Moreover, since the active control mechanism is configured from a drive source (for instance, a torque motor), and a return lever that is rotated in the same direction as the direction of the swinging of the pedal arm in conjunction with the drive source and can be detachably engaged with the vicinity of the upper end of the pedal arm, it is possible to improve the responsiveness in cases where active control is required under prescribed conditions while achieving the simplification of the active control mechanism and the miniaturization of the device.

In the foregoing configuration, it is possible to adopt a configuration of providing a receptive groove with which the return lever is detachably engaged, on the upper end of the pedal arm.

According to the foregoing configuration, since the return lever will enter into the receptive groove upon engaging with the upper end of the pedal arm, it is possible to restrain dispersion in the contact position, and push back force can be stably applied to the pedal arm.

In the foregoing configuration, the hysteresis generation mechanism may adopt a configuration of including a return spring for generating biasing force that returns the pedal arm to the rest position, and a slider provided between the return spring and the upper end of the pedal arm.

According to the foregoing configuration, during normal operation, biasing force is applied for returning the pedal arm to the rest position via the slider based on the return spring of the hysteresis generation mechanism.

In the foregoing configuration, a configuration may be adopted there at least either the receptive groove or the return lever is provided with a friction reduction member.

According to the foregoing configuration, if there is any slippage in the engagement area of the return lever and the receptive groove of the pedal arm, the frictional resistance caused by the sliding can be reduced by interposing a friction reduction member (for instance, a resin material or a metal material with high lubricating performance) between the two components, whereby the drive source can be subject to power saving and miniaturization.

In the foregoing configuration, a configuration may be adopted where the pedal arm is provided with a control unit for controlling the drive source.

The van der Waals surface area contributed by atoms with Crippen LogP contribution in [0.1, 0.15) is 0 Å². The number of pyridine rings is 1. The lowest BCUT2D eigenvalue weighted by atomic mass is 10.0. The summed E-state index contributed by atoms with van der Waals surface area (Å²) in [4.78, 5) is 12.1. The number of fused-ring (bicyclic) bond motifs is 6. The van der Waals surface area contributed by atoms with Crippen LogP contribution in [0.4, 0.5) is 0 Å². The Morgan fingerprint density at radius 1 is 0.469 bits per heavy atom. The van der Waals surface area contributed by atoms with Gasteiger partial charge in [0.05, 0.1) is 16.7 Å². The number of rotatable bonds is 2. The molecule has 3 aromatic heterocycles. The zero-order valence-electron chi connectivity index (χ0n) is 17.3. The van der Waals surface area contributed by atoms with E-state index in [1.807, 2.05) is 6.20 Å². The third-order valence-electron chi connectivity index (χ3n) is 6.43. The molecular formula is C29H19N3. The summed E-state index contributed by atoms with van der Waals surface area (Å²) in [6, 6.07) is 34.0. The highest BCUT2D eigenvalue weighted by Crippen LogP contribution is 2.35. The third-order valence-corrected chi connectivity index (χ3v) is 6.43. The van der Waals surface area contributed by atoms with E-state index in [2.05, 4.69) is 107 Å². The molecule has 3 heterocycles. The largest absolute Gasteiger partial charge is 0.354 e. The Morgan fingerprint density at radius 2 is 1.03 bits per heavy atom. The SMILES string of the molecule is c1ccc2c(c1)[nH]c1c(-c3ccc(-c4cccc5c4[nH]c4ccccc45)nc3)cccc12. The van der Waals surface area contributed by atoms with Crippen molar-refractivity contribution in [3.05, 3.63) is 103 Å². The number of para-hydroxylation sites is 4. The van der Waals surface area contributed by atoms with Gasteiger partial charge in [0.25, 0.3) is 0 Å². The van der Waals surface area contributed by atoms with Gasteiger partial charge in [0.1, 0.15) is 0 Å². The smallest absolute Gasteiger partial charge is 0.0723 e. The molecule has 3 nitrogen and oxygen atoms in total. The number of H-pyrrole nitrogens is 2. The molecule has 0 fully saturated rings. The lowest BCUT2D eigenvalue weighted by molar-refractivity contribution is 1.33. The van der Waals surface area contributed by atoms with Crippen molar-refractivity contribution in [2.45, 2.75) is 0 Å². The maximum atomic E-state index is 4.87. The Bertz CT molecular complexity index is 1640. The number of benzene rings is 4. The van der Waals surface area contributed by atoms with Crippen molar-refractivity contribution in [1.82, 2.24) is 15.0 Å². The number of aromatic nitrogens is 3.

According to the foregoing configuration, the wiring and the like can be shortened and the reliability can be improved by integrally forming the pedal housing and the control unit. Moreover, it is possible to easily mount an accelerator pedal device including an active control mechanism without requiring any significant change on the vehicle side.

According to the accelerator pedal device configured as described above, it is possible to obtain an accelerator pedal device capable of simplifying the structure, reducing the number of components, achieving cost reduction, and miniaturizing the overall device, successively combining the hysteresis generation mechanism for generating hysteresis in the pedal force and the active control mechanism for generating push back force that counteracts the pedal force of the accelerator pedal upon danger avoidance or danger warning, and improving the responsiveness of the active control mechanism.

BRIEF DESCRIPTION OF THE DRAWINGS

These and/or other aspects and advantages of the invention will become apparent and more readily appreciated from the following description of the embodiments, taken in conjunction with the accompanying drawings in which:

FIG. 1 is a perspective view showing an embodiment of the accelerator pedal device;

FIG. 2 is a side view showing the accelerator pedal device illustrated in FIG. 1;

FIG. 3 is a perspective view showing the internal structure of the accelerator pedal device illustrated in FIG. 1;

FIG. 4 is a side view showing the internal structure of the accelerator pedal device illustrated in FIG. 1; and

FIG. 5 is a partially expanded cross section showing an enlargement of an area of the hysteresis generation mechanism configuring a part of the accelerator pedal device illustrated in FIG. 1.

DETAILED DESCRIPTION OF THE EMBODIMENTS

Reference will now be made in detail to embodiments of the accelerator pedal device, an example of which is illustrated in the accompanying drawings, wherein like reference numerals refer to like elements throughout. The embodiments are described below to explain the present invention by referring to the attached drawings.